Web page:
Guest Author: Tehmina is an entrepreneur, business strategist and Pinterest marketing expert. She is the creator of Creating Pinfluence, a step-by-step Pinterest training course for businesses.



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Jeffbullas's Blog


  • Thanks for the tips, just added my # to my keywords. I think being consistent on Pinterest is important too as well as social with others via comments. Since I’ve been doing more of that I’ve noticed a difference.

    • Thanks Lisa for joining the conversation! You’re absolutely right, consistency is key and regular pinning really does pay off in terms of engagement and traffic.

  • Craig Frazier

    Excellent post – extremely helpful info for businesses using Pinterest.

    • Thank you Craig, delighted you found the tips useful 🙂 Tehmina

  • Dear Jeff, I wish all of your Infographics were pinnable with your own social share plugin, especially if they re about Pinterest itself, like in this article…hit the Pin It button on the left

    • Thank you for pointing out the issue with the Pin It button. Jeff is looking into this.

  • Jeff, thank you for this inspiring article! I quite a few months ago with Pinterest since it was getting boring. But with the tips you gave me, I’m going to try it out again and making the best of it 🙂

    Prolly it will be a online marketing / social media content curation page 🙂

  • thanks Jeff. I abandoned my pinterest account for some time now. These are good to tips to help me revitalize that account

  • This is extremely helpful and insightful post. It has the potential of helping a lot of businesses with their marketing strategy on Pinterest. Thanks for writing this up.

  • Rob Tellier

    Excellent tips, thanks. Just got verified which is great, but didn’t know how important re-pinning and commenting was. Thanks again!

    • Hi Rob, thank you for the feedback and I’m pleased you found the tips useful. With regards to commenting, I recommend you keep that to no more than say 3-5 a day to avoid spam complaints.

  • I never put that much concentration on pinterest marketing like I’m doing for Facebook and twitter.But after reading this post I think its time to optimize my pinterest profile and time to gain some exposure through pinterest too to see if it really works.A great thanks for writing the article in such a great style and step by step.Really thumbs up:)

    • Thank you Shuvo – great to hear that this post has inspired you to give Pinterest a go! Good luck with everything and we appreciate the positive feedback 🙂

  • Absolutely Aleshia! Done right, Pinterest can send quality, targeted traffic to your website that converts very well once it arrives. It has been a top referrer of traffic to my sites for a good few months now.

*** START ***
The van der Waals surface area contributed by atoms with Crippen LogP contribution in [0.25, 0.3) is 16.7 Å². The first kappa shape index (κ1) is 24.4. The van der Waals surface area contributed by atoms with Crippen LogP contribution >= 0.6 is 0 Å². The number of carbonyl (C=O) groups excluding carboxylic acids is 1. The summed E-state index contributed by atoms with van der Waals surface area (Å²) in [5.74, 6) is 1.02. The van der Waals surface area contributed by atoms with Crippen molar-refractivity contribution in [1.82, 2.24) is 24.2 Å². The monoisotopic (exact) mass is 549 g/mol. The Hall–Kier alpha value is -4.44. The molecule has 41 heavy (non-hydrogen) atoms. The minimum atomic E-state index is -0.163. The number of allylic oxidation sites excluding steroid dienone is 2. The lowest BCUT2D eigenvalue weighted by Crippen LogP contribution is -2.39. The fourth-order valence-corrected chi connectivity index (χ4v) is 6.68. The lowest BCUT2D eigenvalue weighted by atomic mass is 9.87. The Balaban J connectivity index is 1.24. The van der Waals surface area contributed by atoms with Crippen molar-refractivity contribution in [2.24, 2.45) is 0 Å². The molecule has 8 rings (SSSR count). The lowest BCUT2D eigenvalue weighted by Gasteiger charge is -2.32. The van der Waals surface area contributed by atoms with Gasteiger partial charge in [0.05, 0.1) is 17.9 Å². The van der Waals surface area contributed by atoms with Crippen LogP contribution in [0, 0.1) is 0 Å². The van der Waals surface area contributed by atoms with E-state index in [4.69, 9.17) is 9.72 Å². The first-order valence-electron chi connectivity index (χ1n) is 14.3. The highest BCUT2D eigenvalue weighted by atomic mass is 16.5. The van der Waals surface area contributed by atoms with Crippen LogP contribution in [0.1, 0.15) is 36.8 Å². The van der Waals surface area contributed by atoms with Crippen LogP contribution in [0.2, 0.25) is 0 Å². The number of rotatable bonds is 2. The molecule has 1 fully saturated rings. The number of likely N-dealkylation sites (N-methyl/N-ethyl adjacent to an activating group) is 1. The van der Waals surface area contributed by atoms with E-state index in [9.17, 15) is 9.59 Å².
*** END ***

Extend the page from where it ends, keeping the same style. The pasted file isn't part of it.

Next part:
• That’s great to hear, travel and property are a potent combination for Pinterest marketing 🙂

  • Excellent tips. Thank you.

    • You are most welcome Nora 🙂

  • Awesome – I pinned it! Something I’m having trouble with is that when someone comments on a pin, it triggers an email, but if you miss the email, you’re not going to see it in recent activity. Makes it hard to keep up. Do you have any suggestions?

    • Hi Alisa, I would check your email settings in the edit profile page. Normally, Pinterest sends you alerts that go straight to your inbox. You could also try a tool like Pinalerts. Hope that helps! Tehmina

  • Great tips, thank you.

    • My pleasure, I’m delighted you found it helpful!

  • Love this and have shared on Pinterest! 🙂 Thanks Jeff!

    • Thanks for your kind words and for sharing it Andrea 🙂

  • More then welcome Tehmina! 🙂

  • Well, I went to leave a comment and ended up buying your book on Amazon!
    Thanks for the infographic and tips, I have been meaning to look at this for a while 🙂

    • That’s awesome, thank you Serena 🙂

  • Great post thanks

    • Thank you for the feedback!

  • Good luck and yes, a strong About section is key 🙂

  • Great Post! The worst thing is I have become addicted to pinning & my blog has been neglected! But I kinda want to build up a really useful Pinterest resource & then concentrate on my blog. I didn’t know putting keywords in each boards description was useful – so I need to do that tip. Do I need to put a # before each one?

  • Thanks Mike, yes pinning daily throughout the day is the best way to use Pinterest but not always possible Have you tried Pingraphy? It’s a free scheduling tool I wrote about for Jeff previously. Here’s the link: http://www.jeffbullas.com/2012/09/24/how-to-schedule-your-pins-on-pinterest/

  • Chap, when you say ‘in September of this year,’ would you be so kind as to tell us which year? I frequently come across apparently outdated information on your posts but it is rather difficult to know for sure because there are never any dates on them. Is this best practice of some sort? I find it infuriating, and unbecoming to a supposed expert.

    • The date of the posts on Jeff’s blog can all be found in the URL, so “in September…” would now refer to last year i.e. 2012. Hope that helps!

      • It helps, but I do wish I’d known this before. Is there any reason the year is listed so obscurely? It is unlikely any decent social media advice would retain its value beyond a year. Why bother obscuring the date of publication?

  • I’m delighted that you found this post helpful Andy!

  • Very informative.Found some great tips and will try incorperating these on my site.

    • Awesome! Thanks for the feedback Chuck 🙂

  • Great tips thanks

  • Thank you so much! I just used several of these tips to improve my Pinterest presence. The “About” area now allows just 160 characters, which was somewhat challenging to work with.

  • Thank you for the sharing. Very Useful tips! ; )